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Managing Social Anxiety Disorder at Work


Updated July 07, 2012

Managing social anxiety disorder (SAD) at work can be difficult. If you have been diagnosed with SAD, you are probably concerned about the day-to-day impact of the disorder on your career.

The good news is that receiving a diagnosis and entering treatment is the first step toward managing your anxiety symptoms. However, there are many specific problems that people with SAD will face in the workplace, including the inability to network effectively, fear of attending business social events, problems developing relationships with coworkers, lack of self-confidence, and difficulty speaking up in meetings.

Bernardo Carducci, Ph.D., a psychology professor at Indiana University, head of the Shyness Research Institute, and author of Shyness: A Bold New Approach and The Pocket Guide to Making Successful Small Talk, argues that when shyness is properly managed, there is no limit to the achievement of shy people in the business world. Carducci points to the success of notably shy Microsoft co-founder Paul Allen, one of the world’s richest and most successful people, and also a shy person.

A similar success story is that of Alfred Chuang, one of the original co-founders of BEA systems, an internet software company. Chuang moved from computer programmer to eventually becoming CEO -– a role involving endless social responsibilities. In order to overcome his shyness, Chuang took a year of stand-up comedy classes. What do shy people who succeed professionally have in common, according to Carducci? They are in control of their shyness instead of it controlling them.

Carducci offers a number of ideas for managing shyness in the workplace. For people already diagnosed with social anxiety disorder (SAD) and undergoing treatment these tips may be very useful.

Business Meetings

If you feel uncomfortable in meetings, Carducci advises arriving 10 to 15 minutes early so that you can meet people as they arrive. This is the opposite of what most shy people do -- they tend to show up late so that they don’t have to engage in small talk with others in the meeting. This has the unintended effect of making you feel more isolated.

During the meeting, remember that others also may feel uncomfortable about speaking up. Carducci notes that up to 45% of people are shy, meaning that nearly half the people in your meeting are also nervous about voicing their opinion. Usually they will be relieved if you are the first to speak and will admire you for doing so.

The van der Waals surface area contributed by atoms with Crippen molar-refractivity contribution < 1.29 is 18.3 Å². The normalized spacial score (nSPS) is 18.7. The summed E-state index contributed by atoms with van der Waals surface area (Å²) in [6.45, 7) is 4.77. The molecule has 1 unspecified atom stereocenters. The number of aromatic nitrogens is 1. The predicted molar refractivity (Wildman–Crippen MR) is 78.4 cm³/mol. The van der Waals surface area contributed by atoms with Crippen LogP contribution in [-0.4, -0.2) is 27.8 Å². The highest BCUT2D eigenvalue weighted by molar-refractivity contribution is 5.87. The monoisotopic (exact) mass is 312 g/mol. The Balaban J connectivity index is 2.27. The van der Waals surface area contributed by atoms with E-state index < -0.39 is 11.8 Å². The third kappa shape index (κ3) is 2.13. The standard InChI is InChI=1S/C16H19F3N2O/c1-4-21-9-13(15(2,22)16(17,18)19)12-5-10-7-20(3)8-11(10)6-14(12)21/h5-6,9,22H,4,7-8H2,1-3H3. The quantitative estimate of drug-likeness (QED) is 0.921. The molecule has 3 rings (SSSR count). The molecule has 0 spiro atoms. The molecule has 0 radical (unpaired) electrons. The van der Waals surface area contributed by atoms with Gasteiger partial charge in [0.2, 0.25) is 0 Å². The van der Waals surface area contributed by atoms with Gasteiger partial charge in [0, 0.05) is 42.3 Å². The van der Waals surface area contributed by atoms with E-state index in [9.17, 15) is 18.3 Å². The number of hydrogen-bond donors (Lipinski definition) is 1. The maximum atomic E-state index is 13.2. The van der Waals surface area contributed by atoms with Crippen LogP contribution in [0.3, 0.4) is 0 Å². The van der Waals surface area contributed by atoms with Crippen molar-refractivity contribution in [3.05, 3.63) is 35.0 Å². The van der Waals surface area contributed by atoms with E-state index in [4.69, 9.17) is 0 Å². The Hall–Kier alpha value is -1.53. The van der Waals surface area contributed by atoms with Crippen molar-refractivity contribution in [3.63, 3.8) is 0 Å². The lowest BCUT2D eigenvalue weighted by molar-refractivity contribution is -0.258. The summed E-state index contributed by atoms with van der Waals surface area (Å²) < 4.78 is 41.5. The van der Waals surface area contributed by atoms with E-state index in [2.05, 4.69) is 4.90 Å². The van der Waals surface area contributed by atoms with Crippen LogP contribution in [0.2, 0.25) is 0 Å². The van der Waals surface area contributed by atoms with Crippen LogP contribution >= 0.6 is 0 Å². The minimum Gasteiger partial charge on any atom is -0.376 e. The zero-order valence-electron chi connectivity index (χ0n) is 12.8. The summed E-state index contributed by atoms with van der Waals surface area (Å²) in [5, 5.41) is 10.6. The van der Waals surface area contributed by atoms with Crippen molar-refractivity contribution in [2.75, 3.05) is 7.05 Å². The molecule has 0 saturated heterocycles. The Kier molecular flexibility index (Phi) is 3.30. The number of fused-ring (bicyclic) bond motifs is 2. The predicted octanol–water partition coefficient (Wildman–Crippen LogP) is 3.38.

Read more about coping with business meetings:

Business Meetings

Speaking to Supervisors

If you find speaking with a supervisor anxiety provoking, it is best to plan ahead. See if you can make an appointment to speak with your supervisor and practice what you are going to say in advance. This way, she is prepared to listen to you and you will be more at ease.

Business Social Functions

Depending on your place of employment, there may be an endless array of social functions that you are expected to attend; the company picnic, the annual Christmas party, retirement gatherings, and business lunches, for example.

Carducci’s advice? Prepare, prepare, and prepare some more. Make sure that you have something to talk about. Read the newspaper, visit an online news source, or read current magazines.

Above all, avoid using alcohol to overcome your inhibitions. Often just the passage of time will have the same effect on reducing inhibitions as consuming alcohol. The next time you are at a social event, notice how your anxiety level decreases over time even when not drinking.

Read more about dealing with business social functions:

Job Duties

Some aspects of work itself can be challenging for those with social anxiety. Anything from cold calling clients to attending business conferences can trigger fear.

Below are some resources to cope with these aspects of your career:

Daily Interactions

Networking is an important part of being successful in your career. If you aren’t able to build relationships with the people that you work with, it will be much more difficult to advance at work. In addition, since you spend most of your waking hours at work, wouldn’t you like to have friends there?

To become more comfortable with coworkers, constantly strive to expand your comfort zones. Engage in small talk with people that you see throughout the day -- in the lunchroom, in the elevator, and even as cliché as it may sound -- at the water cooler. Greet people with general comments or compliments and start brief conversations. Gradually other people will see that you are the kind of person that is approachable and easily talks with a variety of people.

Looking for work

If you are new to the workforce or looking for work after a long period of unemployment or time spent in the same job, the prospect of going on job interviews can be intimidating. Although job interviews can be more challenging for those SAD, with proper preparation and use of coping strategies, there isn't any reason why you can't land that job.

Below are some resources to help you get there:

In the end, it is important to remember that you don’t need to change who you are. However, if you are in a competitive workplace and feel that your anxiety is interfering with your career advancement, or if you simply want to feel more comfortable in the workplace, it is worth investing some time in developing a comfort level with the social aspects of work.


Carducci BJ. Shyness: A bold new approach. New York: Harper Collins; 2000.

Carducci BJ. Pocket guide to making successful small talk: How to talk to anyone anytime, anywhere about anything. New York: Pocket Guide Publications; 1999.

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